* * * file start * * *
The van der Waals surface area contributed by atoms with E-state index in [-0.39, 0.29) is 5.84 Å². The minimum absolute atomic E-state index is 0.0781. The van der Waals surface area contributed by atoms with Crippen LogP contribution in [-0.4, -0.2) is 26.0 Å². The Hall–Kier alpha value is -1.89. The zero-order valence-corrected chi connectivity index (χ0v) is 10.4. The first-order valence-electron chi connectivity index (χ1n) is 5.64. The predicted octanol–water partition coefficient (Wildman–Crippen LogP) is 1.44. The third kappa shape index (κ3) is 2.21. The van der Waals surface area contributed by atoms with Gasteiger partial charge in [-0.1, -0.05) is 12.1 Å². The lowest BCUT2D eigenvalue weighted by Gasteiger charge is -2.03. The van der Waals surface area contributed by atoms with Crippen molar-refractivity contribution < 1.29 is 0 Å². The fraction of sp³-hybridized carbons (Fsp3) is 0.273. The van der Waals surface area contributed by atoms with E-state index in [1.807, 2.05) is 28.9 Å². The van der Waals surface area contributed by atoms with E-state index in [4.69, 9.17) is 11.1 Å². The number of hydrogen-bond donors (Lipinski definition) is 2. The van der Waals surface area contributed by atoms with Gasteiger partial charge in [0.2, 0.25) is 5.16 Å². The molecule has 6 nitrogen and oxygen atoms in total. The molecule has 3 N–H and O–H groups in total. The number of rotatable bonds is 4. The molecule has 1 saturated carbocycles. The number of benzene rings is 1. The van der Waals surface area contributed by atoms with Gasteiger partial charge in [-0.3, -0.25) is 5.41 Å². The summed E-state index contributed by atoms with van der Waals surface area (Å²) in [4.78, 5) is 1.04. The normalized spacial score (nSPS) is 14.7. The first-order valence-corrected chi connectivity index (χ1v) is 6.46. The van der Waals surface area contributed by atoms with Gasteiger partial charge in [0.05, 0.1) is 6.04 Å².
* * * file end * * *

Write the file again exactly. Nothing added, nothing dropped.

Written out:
The van der Waals surface area contributed by atoms with E-state index in [-0.39, 0.29) is 5.84 Å². The minimum absolute atomic E-state index is 0.0781. The van der Waals surface area contributed by atoms with Crippen LogP contribution in [-0.4, -0.2) is 26.0 Å². The Hall–Kier alpha value is -1.89. The zero-order valence-corrected chi connectivity index (χ0v) is 10.4. The first-order valence-electron chi connectivity index (χ1n) is 5.64. The predicted octanol–water partition coefficient (Wildman–Crippen LogP) is 1.44. The third kappa shape index (κ3) is 2.21. The van der Waals surface area contributed by atoms with Gasteiger partial charge in [-0.1, -0.05) is 12.1 Å². The lowest BCUT2D eigenvalue weighted by Gasteiger charge is -2.03. The van der Waals surface area contributed by atoms with Crippen molar-refractivity contribution < 1.29 is 0 Å². The fraction of sp³-hybridized carbons (Fsp3) is 0.273. The van der Waals surface area contributed by atoms with E-state index in [1.807, 2.05) is 28.9 Å². The van der Waals surface area contributed by atoms with E-state index in [4.69, 9.17) is 11.1 Å². The number of hydrogen-bond donors (Lipinski definition) is 2. The van der Waals surface area contributed by atoms with Gasteiger partial charge in [0.2, 0.25) is 5.16 Å². The molecule has 6 nitrogen and oxygen atoms in total. The molecule has 3 N–H and O–H groups in total. The number of rotatable bonds is 4. The molecule has 1 saturated carbocycles. The number of benzene rings is 1. The van der Waals surface area contributed by atoms with Gasteiger partial charge in [-0.3, -0.25) is 5.41 Å². The summed E-state index contributed by atoms with van der Waals surface area (Å²) in [4.78, 5) is 1.04. The normalized spacial score (nSPS) is 14.7. The first-order valence-corrected chi connectivity index (χ1v) is 6.46. The van der Waals surface area contributed by atoms with Gasteiger partial charge in [0.05, 0.1) is 6.04 Å².